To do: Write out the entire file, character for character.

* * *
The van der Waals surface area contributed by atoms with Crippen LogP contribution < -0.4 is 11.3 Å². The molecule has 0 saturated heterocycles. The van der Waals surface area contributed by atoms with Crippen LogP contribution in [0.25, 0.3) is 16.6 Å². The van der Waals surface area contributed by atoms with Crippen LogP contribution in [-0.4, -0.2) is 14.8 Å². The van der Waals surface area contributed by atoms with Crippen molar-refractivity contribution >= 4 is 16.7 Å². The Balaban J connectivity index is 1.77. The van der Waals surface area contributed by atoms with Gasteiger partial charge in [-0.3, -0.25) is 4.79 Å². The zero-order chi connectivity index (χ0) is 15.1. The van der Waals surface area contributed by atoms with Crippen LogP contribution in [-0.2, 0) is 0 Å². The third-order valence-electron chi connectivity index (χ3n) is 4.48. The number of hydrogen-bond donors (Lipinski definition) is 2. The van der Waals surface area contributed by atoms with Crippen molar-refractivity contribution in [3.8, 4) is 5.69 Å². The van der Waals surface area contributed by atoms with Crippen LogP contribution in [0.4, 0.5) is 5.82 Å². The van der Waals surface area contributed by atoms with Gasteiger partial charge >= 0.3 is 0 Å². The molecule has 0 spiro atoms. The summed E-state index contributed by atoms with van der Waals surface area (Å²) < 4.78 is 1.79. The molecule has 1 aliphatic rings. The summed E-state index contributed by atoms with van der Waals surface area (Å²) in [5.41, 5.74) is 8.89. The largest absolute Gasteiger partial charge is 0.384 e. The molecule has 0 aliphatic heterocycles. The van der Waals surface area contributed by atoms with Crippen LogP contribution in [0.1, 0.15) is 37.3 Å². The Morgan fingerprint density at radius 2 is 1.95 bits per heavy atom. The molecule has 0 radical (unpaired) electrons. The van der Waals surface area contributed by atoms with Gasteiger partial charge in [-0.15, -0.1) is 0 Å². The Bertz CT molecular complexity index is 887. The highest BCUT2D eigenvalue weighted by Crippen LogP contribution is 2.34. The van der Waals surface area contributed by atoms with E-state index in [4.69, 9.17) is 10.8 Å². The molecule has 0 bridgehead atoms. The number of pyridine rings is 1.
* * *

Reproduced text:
The van der Waals surface area contributed by atoms with Crippen LogP contribution < -0.4 is 11.3 Å². The molecule has 0 saturated heterocycles. The van der Waals surface area contributed by atoms with Crippen LogP contribution in [0.25, 0.3) is 16.6 Å². The van der Waals surface area contributed by atoms with Crippen LogP contribution in [-0.4, -0.2) is 14.8 Å². The van der Waals surface area contributed by atoms with Crippen molar-refractivity contribution >= 4 is 16.7 Å². The Balaban J connectivity index is 1.77. The van der Waals surface area contributed by atoms with Gasteiger partial charge in [-0.3, -0.25) is 4.79 Å². The zero-order chi connectivity index (χ0) is 15.1. The van der Waals surface area contributed by atoms with Crippen LogP contribution in [-0.2, 0) is 0 Å². The third-order valence-electron chi connectivity index (χ3n) is 4.48. The number of hydrogen-bond donors (Lipinski definition) is 2. The van der Waals surface area contributed by atoms with Crippen molar-refractivity contribution in [3.8, 4) is 5.69 Å². The van der Waals surface area contributed by atoms with Crippen LogP contribution in [0.4, 0.5) is 5.82 Å². The van der Waals surface area contributed by atoms with Gasteiger partial charge >= 0.3 is 0 Å². The molecule has 0 spiro atoms. The summed E-state index contributed by atoms with van der Waals surface area (Å²) < 4.78 is 1.79. The molecule has 1 aliphatic rings. The summed E-state index contributed by atoms with van der Waals surface area (Å²) in [5.41, 5.74) is 8.89. The largest absolute Gasteiger partial charge is 0.384 e. The molecule has 0 aliphatic heterocycles. The van der Waals surface area contributed by atoms with Crippen LogP contribution in [0.1, 0.15) is 37.3 Å². The Morgan fingerprint density at radius 2 is 1.95 bits per heavy atom. The molecule has 0 radical (unpaired) electrons. The van der Waals surface area contributed by atoms with Gasteiger partial charge in [-0.15, -0.1) is 0 Å². The Bertz CT molecular complexity index is 887. The highest BCUT2D eigenvalue weighted by Crippen LogP contribution is 2.34. The van der Waals surface area contributed by atoms with E-state index in [4.69, 9.17) is 10.8 Å². The molecule has 0 bridgehead atoms. The number of pyridine rings is 1.